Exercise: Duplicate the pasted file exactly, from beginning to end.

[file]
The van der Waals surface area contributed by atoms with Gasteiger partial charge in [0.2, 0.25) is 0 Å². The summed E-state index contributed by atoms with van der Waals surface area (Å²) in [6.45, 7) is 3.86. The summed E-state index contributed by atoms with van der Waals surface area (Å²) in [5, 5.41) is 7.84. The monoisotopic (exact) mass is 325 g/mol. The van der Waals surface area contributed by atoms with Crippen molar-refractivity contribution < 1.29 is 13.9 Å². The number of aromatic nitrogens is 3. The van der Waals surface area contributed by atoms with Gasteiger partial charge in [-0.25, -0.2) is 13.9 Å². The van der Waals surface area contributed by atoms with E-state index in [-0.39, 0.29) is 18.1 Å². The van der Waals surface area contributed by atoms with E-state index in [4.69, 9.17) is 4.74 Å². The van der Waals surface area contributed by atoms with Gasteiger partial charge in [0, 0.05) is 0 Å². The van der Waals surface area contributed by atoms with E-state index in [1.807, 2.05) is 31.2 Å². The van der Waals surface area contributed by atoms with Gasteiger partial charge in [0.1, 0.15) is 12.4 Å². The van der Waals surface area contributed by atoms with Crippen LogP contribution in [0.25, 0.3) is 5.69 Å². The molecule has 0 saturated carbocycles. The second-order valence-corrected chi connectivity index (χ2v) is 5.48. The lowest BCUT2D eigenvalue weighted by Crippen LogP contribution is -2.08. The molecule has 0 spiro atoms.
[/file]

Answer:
The van der Waals surface area contributed by atoms with Gasteiger partial charge in [0.2, 0.25) is 0 Å². The summed E-state index contributed by atoms with van der Waals surface area (Å²) in [6.45, 7) is 3.86. The summed E-state index contributed by atoms with van der Waals surface area (Å²) in [5, 5.41) is 7.84. The monoisotopic (exact) mass is 325 g/mol. The van der Waals surface area contributed by atoms with Crippen molar-refractivity contribution < 1.29 is 13.9 Å². The number of aromatic nitrogens is 3. The van der Waals surface area contributed by atoms with Gasteiger partial charge in [-0.25, -0.2) is 13.9 Å². The van der Waals surface area contributed by atoms with E-state index in [-0.39, 0.29) is 18.1 Å². The van der Waals surface area contributed by atoms with E-state index in [4.69, 9.17) is 4.74 Å². The van der Waals surface area contributed by atoms with Gasteiger partial charge in [0, 0.05) is 0 Å². The van der Waals surface area contributed by atoms with E-state index in [1.807, 2.05) is 31.2 Å². The van der Waals surface area contributed by atoms with Gasteiger partial charge in [0.1, 0.15) is 12.4 Å². The van der Waals surface area contributed by atoms with Crippen LogP contribution in [0.25, 0.3) is 5.69 Å². The molecule has 0 saturated carbocycles. The second-order valence-corrected chi connectivity index (χ2v) is 5.48. The lowest BCUT2D eigenvalue weighted by Crippen LogP contribution is -2.08. The molecule has 0 spiro atoms.